The Cox Valley Fire is shown at mile marker 11 on Hurricane Ridge Road on Wednesday morning. (National Park Service)

The Cox Valley Fire is shown at mile marker 11 on Hurricane Ridge Road on Wednesday morning. (National Park Service)

Cooler weather keeps Olympic National Park fires from spreading

Moderate temperatures have slowed fire activity over the past few days in Olympic National Park, a national park fire information officer said.

OLYMPIC NATIONAL PARK — Moderate temperatures have slowed fire activity over the past few days in Olympic National Park, a national park fire information officer said.

None of the four fires has grown, and visible smoke has decreased each day, said Lisa Wilkolak, information officer, on Thursday.

On Wednesday afternoon, fire monitors said they saw only two small smoke sources at the Cox Valley Fire, which is at 10 acres.

Smoke prompts closure

Smoke from that blaze, which is 12 miles south of Port Angeles near PJ Lake north of Obstruction Point Ridge, had prompted the closure of Obstruction Point Road last week. The road was reopened Monday.

The fires deeper in the wilderness – Hayes, Godkin and Ignar Creek – were monitored through the Hurricane Ridge webcam, and there was virtually no smoke showing Wednesday afternoon, Wilkolak said.

The Hayes Fire, which is 20 miles south of Port Angeles on a ridge line between the Lost River and Hayes River, remains at 150 acres, according to Thursday’s report.

The Godkin Fire, which is 25 miles south of Port Angeles along the Elwha River, has stayed at 90 acres, and the Ignar Creek Fire, which is about 22 miles northeast of Lake Quinault, is still at one-half acre.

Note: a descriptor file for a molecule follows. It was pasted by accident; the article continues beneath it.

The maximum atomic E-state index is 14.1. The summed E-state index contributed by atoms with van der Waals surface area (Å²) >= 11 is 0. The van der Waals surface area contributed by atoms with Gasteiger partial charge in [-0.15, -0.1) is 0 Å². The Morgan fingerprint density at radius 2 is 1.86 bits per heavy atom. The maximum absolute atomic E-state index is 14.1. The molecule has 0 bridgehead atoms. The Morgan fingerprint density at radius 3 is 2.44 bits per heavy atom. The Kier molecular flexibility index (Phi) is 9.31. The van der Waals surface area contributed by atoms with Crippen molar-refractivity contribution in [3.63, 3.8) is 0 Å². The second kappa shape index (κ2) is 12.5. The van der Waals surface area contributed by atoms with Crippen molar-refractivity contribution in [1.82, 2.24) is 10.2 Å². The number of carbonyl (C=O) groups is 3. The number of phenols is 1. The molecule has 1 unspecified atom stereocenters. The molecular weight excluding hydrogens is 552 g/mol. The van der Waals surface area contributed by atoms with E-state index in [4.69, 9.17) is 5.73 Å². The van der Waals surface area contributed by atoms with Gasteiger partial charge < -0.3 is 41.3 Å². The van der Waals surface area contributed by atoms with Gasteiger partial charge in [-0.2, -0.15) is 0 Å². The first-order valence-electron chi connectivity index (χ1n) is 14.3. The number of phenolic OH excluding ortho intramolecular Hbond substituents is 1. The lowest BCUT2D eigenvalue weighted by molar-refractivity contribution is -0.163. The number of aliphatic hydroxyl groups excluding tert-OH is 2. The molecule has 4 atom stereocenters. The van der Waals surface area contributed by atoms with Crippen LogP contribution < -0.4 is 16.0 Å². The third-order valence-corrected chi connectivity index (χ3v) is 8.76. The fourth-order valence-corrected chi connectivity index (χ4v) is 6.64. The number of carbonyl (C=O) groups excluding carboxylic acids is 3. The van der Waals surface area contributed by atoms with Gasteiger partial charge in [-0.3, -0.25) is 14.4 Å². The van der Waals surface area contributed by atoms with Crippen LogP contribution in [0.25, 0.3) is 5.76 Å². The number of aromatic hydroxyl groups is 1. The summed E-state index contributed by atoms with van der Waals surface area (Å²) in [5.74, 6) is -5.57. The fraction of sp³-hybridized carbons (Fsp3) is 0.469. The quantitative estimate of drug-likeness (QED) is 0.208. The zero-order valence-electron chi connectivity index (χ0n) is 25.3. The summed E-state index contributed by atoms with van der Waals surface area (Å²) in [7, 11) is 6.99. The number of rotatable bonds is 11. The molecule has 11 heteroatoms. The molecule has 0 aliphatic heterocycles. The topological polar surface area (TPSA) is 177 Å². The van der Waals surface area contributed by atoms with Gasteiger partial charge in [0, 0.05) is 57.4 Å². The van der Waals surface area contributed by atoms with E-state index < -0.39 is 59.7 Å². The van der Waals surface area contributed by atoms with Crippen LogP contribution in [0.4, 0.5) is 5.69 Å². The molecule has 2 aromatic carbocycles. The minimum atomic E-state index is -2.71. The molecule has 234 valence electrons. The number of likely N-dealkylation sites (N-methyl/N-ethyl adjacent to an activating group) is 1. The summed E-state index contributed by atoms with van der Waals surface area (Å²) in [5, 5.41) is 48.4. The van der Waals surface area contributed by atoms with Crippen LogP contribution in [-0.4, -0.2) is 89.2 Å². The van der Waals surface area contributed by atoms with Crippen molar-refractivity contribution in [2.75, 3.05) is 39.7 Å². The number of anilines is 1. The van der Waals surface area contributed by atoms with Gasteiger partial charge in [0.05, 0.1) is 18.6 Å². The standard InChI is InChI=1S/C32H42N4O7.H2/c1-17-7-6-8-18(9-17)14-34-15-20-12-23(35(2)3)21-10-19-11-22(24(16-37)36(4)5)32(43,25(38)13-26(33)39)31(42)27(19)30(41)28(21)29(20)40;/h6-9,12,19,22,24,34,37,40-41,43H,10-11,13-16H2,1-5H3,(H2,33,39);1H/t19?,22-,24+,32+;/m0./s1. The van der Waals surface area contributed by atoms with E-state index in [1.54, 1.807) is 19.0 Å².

On Wednesday, members of the Whiskeytown Fire Use Module arrived from Whiskeytown National Recreation Area and hiked to the remote fire areas.

They will update fire managers on current burning conditions and inventory the condition of park structures along the trails nearest these wilderness fires, Wilkolak said.

The data they collect will be used in management of these fires and will become part of the park’s long-term database about the role and behavior of fire in the Olympics, she added.

Fire monitors were scheduled to fly over the fires Thursday to gather additional observations and information.

Both aerial and on-the-ground monitoring will continue in the coming weeks, Wilkolak said.

Dry, sunny weather may increase the amount of smoke and fire activity, while cooler periods will likely decrease it, she said.

Planning ahead

Fire managers are planning for action that may become necessary to protect people or sensitive resources, such as historic buildings, Wilkolak said.

Analysts use computer modeling to evaluate if and how the fires could spread, depending on changing weather conditions. They use aerial imagery and data about vegetation to help them identify strategic locations to take action if needed, and where the fires are likely to stop spreading even without human intervention.

Potential risk to fire personnel and visitors is considered in every decision, Wilkolak said.

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